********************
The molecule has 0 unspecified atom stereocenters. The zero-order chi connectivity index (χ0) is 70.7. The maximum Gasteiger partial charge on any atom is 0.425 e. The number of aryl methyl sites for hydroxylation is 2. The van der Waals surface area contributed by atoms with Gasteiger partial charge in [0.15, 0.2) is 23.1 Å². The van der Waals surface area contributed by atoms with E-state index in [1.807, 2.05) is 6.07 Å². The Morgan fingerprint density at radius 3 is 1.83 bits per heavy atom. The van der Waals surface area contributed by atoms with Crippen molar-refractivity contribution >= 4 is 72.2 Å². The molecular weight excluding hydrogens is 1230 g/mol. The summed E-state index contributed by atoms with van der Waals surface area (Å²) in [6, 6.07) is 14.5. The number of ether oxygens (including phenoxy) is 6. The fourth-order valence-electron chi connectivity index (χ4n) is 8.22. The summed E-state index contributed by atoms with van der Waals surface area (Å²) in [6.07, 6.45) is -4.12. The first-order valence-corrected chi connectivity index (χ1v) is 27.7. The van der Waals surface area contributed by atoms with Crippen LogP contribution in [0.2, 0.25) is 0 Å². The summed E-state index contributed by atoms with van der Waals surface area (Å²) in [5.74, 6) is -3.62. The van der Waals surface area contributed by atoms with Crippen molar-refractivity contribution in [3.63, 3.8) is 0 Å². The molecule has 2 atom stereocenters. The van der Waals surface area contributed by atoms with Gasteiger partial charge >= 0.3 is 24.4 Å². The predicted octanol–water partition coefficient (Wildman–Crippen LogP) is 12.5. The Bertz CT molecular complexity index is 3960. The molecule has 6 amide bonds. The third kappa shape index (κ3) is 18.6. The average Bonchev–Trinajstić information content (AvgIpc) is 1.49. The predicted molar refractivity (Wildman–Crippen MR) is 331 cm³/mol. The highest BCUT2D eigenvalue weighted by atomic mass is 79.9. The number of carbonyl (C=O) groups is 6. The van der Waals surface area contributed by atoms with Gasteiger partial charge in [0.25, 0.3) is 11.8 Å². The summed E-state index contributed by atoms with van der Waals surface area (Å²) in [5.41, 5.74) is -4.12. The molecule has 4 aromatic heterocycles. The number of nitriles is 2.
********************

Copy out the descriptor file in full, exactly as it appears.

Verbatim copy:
The molecule has 0 unspecified atom stereocenters. The zero-order chi connectivity index (χ0) is 70.7. The maximum Gasteiger partial charge on any atom is 0.425 e. The number of aryl methyl sites for hydroxylation is 2. The van der Waals surface area contributed by atoms with Gasteiger partial charge in [0.15, 0.2) is 23.1 Å². The van der Waals surface area contributed by atoms with E-state index in [1.807, 2.05) is 6.07 Å². The Morgan fingerprint density at radius 3 is 1.83 bits per heavy atom. The van der Waals surface area contributed by atoms with Crippen molar-refractivity contribution >= 4 is 72.2 Å². The molecular weight excluding hydrogens is 1230 g/mol. The summed E-state index contributed by atoms with van der Waals surface area (Å²) in [6, 6.07) is 14.5. The number of ether oxygens (including phenoxy) is 6. The fourth-order valence-electron chi connectivity index (χ4n) is 8.22. The summed E-state index contributed by atoms with van der Waals surface area (Å²) in [6.07, 6.45) is -4.12. The first-order valence-corrected chi connectivity index (χ1v) is 27.7. The van der Waals surface area contributed by atoms with Crippen LogP contribution in [0.2, 0.25) is 0 Å². The summed E-state index contributed by atoms with van der Waals surface area (Å²) in [5.74, 6) is -3.62. The van der Waals surface area contributed by atoms with Crippen molar-refractivity contribution in [3.63, 3.8) is 0 Å². The molecule has 2 atom stereocenters. The van der Waals surface area contributed by atoms with Gasteiger partial charge >= 0.3 is 24.4 Å². The predicted octanol–water partition coefficient (Wildman–Crippen LogP) is 12.5. The Bertz CT molecular complexity index is 3960. The molecule has 6 amide bonds. The third kappa shape index (κ3) is 18.6. The average Bonchev–Trinajstić information content (AvgIpc) is 1.49. The predicted molar refractivity (Wildman–Crippen MR) is 331 cm³/mol. The highest BCUT2D eigenvalue weighted by atomic mass is 79.9. The number of carbonyl (C=O) groups is 6. The van der Waals surface area contributed by atoms with Gasteiger partial charge in [0.25, 0.3) is 11.8 Å². The summed E-state index contributed by atoms with van der Waals surface area (Å²) in [5.41, 5.74) is -4.12. The molecule has 4 aromatic heterocycles. The number of nitriles is 2.